I don’t get the hype about Martin Scorsese. Every year at the Academy Awards he is presented as if he would be this total genius, a director like no one else. I retain some hope that this undue praise is evoked by him being a nice chap whom people like on a personal level. In that case, I can live with it, even though aesthetically or politically, he doesn’t live up to the hype.
This goes true for the most recent Scorsese film, Hugo, which again reaped a bunch of Oscars. We have a poor orphan, so much for the Dickensian element. But this is not all. We also have a strange world of clockworks and craftmanship, a mysterious automaton and a equally mysterious
Gandhi . Of course, the latter soon enough develops father-figure like qualities. No surprise there. Things take a turn for the worse when the movie more and more moves from a story about orphans and automatons to a story about the magic quality of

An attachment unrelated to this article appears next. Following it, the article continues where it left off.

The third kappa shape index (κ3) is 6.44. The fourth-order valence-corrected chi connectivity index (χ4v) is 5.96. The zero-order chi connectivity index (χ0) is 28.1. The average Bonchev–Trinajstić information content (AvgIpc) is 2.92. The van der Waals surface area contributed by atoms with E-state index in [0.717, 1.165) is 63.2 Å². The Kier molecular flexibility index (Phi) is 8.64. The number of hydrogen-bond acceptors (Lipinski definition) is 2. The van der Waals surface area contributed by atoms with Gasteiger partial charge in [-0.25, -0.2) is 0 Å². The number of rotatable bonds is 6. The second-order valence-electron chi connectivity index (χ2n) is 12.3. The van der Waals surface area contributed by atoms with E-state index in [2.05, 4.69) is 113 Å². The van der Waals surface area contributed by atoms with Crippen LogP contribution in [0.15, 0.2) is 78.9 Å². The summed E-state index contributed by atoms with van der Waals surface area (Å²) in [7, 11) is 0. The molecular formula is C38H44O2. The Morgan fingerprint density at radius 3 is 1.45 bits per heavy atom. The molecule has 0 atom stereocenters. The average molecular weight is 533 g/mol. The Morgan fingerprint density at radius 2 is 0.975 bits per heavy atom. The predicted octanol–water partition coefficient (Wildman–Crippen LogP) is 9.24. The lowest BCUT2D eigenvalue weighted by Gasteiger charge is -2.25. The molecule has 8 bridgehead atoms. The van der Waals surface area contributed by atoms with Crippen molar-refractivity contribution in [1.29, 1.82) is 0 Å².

the movies, of early cinema and the wonders it brought to this world. We do now that movie makers like movies. No surprise here. But for me, the shift from the magic of clockworks to the magic of movies felt like a bit of a stretch, there was no real, inner connection between the two.
In any case, there are a few pretty pictures, although less so than I expected after all the awards. I guess the award showers were intensified by the fact that this was a feel-good movie for the movie industry itself – of course members of the Academy like a movie that praises their achievements. In my experience neither the aesthetics nor the story really were moving. Just: moving pictures, some nice ideas, some entertainment.
IMDb entry | trailer